Fireball p 201

This last fellow is about to set off an array of powder pots designed for use in a battle. The text describes these: “These Engines are of use to  discomfit an Enemy in a pitcht Battell, the manner of framing them, is according to this following Description: there must bee prepared, either of Earth, or of timed Lattin, the Mouths of them are to be foure inches Diameter, and the height of them sixe, on either side of these is a hollow quill formed of Earth or sodred of Lattin, about the bignesse of a Tobacco-pipe; these are to goe from the toppe of these Pottes just to the bottome to convey the the traine of Powder to the Touch-hole at the bottome” I’m only slightly concerned about the disembodied hands on the other two fuses. Maybe they were removed to protect their identities?

Powder pots p 213

March 31, 2015

Give Yr Rest to Yr Musket

A posture from The Military Discipline wherein is Martially Showne the Order for Drilling the Musket and Pike, published by Thomas Jenner, London 1642. This copy of the book is adorned with nineteen engraved plates showing musketeers and pikemen in various drill postures and modes of dress. This musketeer is clad in montero cap, a doublet with slashed sleeves, plain falling band (or perhaps shirt collar), tapered breeches with shoes and hose folded down over what are presumably a pair of garters. He’s sporting some nice ribbon bows on his breeches and shoes too. This is very much the ‘Trained Band’ look, for the weekend soldier not really something you’d see on the field of battle.

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Here’s a closer version. Notice the match he is holding between his fingers is alight, ready to fire his musket.

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February 6, 2015

Charles I, Studio of Daniel Mytens

King Charles painted in a smaller version of the picture that would eventually become the famous portrait in his robes for the Order of the Garter. It’s earlier than our period, but worth looking at for the detailing of his clothes which I’m pretty sure are accurate given the way Mytens (or one of his followers) has also rendered the texture of the carpet and the sheen on the table covering.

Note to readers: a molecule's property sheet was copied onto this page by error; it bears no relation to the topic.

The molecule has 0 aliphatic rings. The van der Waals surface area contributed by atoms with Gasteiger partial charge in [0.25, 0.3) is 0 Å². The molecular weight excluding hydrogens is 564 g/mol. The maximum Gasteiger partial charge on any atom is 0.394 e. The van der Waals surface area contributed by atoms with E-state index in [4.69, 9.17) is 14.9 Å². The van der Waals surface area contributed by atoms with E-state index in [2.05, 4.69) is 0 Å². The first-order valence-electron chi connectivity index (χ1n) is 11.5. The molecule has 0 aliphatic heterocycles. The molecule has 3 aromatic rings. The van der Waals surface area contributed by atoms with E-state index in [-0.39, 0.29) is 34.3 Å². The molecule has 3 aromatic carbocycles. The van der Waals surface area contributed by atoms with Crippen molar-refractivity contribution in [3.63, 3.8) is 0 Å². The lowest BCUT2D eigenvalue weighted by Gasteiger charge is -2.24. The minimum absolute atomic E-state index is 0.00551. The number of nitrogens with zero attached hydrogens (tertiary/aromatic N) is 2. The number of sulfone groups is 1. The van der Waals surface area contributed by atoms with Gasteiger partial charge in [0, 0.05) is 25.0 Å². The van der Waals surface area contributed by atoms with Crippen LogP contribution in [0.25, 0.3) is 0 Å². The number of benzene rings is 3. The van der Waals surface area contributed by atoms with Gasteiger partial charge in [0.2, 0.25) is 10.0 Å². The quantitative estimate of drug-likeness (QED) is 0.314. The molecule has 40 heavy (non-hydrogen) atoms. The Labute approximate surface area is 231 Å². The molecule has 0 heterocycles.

His hat is generously plumed and his falling band (that is almost completely lace) lies over the red and white robes of the order. His shot silk doublet is high waisted and of the 1630s style with sharply angled tabs and ribbon points. You can see how stiff the tabs are by the fact that the right hand edge of his robes are held back behind the right front tab. The sleeves are slashed and gathered in a way that accentuate his slender arms but also shows the fine linen of his shirt beneath. His matching breeches are quite closely cut and the silk seems to have been slashed or pinked as an extra decoration. He’s also wearing a very fine pair of white shoes with jewelled rosette ties and some oddly mismatched blue hose on his lower legs. Yet again many thanks to Phillip mould and Co for permission to use this copywrite image from their website

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January 6, 2015

A Word to Fanatics, Puritanism and Sectaries

 or, New preachers new! Green the felt-maker, Spencer the horse-rubber, Quartermine the brewer’s clarke, with some few others … With an authentic portrait and memoir of Mr. Praise-God Barebone ..by John Taylor the Water Poet, London 1642

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Here the splendidly named Praisegod Barebone (though not as splendid as his brother who went by the almost unbelievable name of ‘If Christ Had Not Died, Thou Hads’t Been Damned’, known to his friends for short as ‘Damned Barebone’)  is expounding the word from his tub to an assembled group of London citizens. He’s wearing doublet and breeches with a neat little hat. The ‘congregation’ are mostly smartly dressed in doublet and cloak whilst a goodwife at the top has petticoat and waistcoat with a kerchief over the top.

Praisegod, as well as being a leather seller as we can see was active in politics after the war, being returned in 1653 to the nominated assembly that replaced the Rump Parliament. Barebones was also heavily involved in the turmoil surrounding the return of the monarchy. He was against it!

May 29, 2014

The Military discipline

………wherein is martially showne the order for driling the musket and pike : set forth in postures with ye words of comand and brief instructions for the right use of the same.  Sold by Thomas. Jenner (at the foot of the Exchange in London) 1642.

An eight page drill book showing the standard pike and musket positions, published just before the war and including some nice plates of soldiers drilling in various costumes. These four caught my eye as they are all wearing the peaked cap with a folded outer skirt known at the time as a montero. There are scant few images of these hats from England in the 1640s, making these pictures quite rare to say the least.

 

The first chap seems to be dressed as an officer in long boots, nice breeches, gauntlets, armour consisting of back, breast and tassets and laced a falling band. His cap is decorated with plumes and conforms to the officer’s style with little room in the side skirt for folding. Why would you need protection from the cold when you could just go indoors?

 

Image 4